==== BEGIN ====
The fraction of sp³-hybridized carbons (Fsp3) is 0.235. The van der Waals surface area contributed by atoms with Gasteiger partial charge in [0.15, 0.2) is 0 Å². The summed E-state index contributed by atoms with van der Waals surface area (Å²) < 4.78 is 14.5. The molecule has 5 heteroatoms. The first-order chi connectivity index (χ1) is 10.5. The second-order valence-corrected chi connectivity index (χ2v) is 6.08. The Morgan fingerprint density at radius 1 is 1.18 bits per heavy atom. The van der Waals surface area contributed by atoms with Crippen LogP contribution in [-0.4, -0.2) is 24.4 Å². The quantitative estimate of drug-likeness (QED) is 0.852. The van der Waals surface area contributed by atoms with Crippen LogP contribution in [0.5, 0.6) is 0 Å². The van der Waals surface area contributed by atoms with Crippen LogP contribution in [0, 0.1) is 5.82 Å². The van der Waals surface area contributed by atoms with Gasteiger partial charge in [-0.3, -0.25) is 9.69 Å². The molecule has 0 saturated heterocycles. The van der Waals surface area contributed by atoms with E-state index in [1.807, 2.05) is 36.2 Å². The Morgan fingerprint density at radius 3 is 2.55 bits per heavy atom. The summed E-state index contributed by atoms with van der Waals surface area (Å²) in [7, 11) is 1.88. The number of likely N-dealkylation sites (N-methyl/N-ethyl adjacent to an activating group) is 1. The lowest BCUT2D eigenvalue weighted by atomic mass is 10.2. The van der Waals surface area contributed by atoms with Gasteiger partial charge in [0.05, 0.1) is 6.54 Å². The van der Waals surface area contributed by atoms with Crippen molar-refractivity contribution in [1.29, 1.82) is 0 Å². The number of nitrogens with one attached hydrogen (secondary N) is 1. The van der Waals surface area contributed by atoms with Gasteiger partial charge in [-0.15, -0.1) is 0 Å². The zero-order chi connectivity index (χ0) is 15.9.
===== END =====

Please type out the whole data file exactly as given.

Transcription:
The fraction of sp³-hybridized carbons (Fsp3) is 0.235. The van der Waals surface area contributed by atoms with Gasteiger partial charge in [0.15, 0.2) is 0 Å². The summed E-state index contributed by atoms with van der Waals surface area (Å²) < 4.78 is 14.5. The molecule has 5 heteroatoms. The first-order chi connectivity index (χ1) is 10.5. The second-order valence-corrected chi connectivity index (χ2v) is 6.08. The Morgan fingerprint density at radius 1 is 1.18 bits per heavy atom. The van der Waals surface area contributed by atoms with Crippen LogP contribution in [-0.4, -0.2) is 24.4 Å². The quantitative estimate of drug-likeness (QED) is 0.852. The van der Waals surface area contributed by atoms with Crippen LogP contribution in [0.5, 0.6) is 0 Å². The van der Waals surface area contributed by atoms with Crippen LogP contribution in [0, 0.1) is 5.82 Å². The van der Waals surface area contributed by atoms with Gasteiger partial charge in [-0.3, -0.25) is 9.69 Å². The molecule has 0 saturated heterocycles. The van der Waals surface area contributed by atoms with E-state index in [1.807, 2.05) is 36.2 Å². The Morgan fingerprint density at radius 3 is 2.55 bits per heavy atom. The summed E-state index contributed by atoms with van der Waals surface area (Å²) in [7, 11) is 1.88. The number of likely N-dealkylation sites (N-methyl/N-ethyl adjacent to an activating group) is 1. The lowest BCUT2D eigenvalue weighted by atomic mass is 10.2. The van der Waals surface area contributed by atoms with Gasteiger partial charge in [0.05, 0.1) is 6.54 Å². The van der Waals surface area contributed by atoms with Crippen molar-refractivity contribution in [1.29, 1.82) is 0 Å². The number of nitrogens with one attached hydrogen (secondary N) is 1. The van der Waals surface area contributed by atoms with Gasteiger partial charge in [-0.15, -0.1) is 0 Å². The zero-order chi connectivity index (χ0) is 15.9.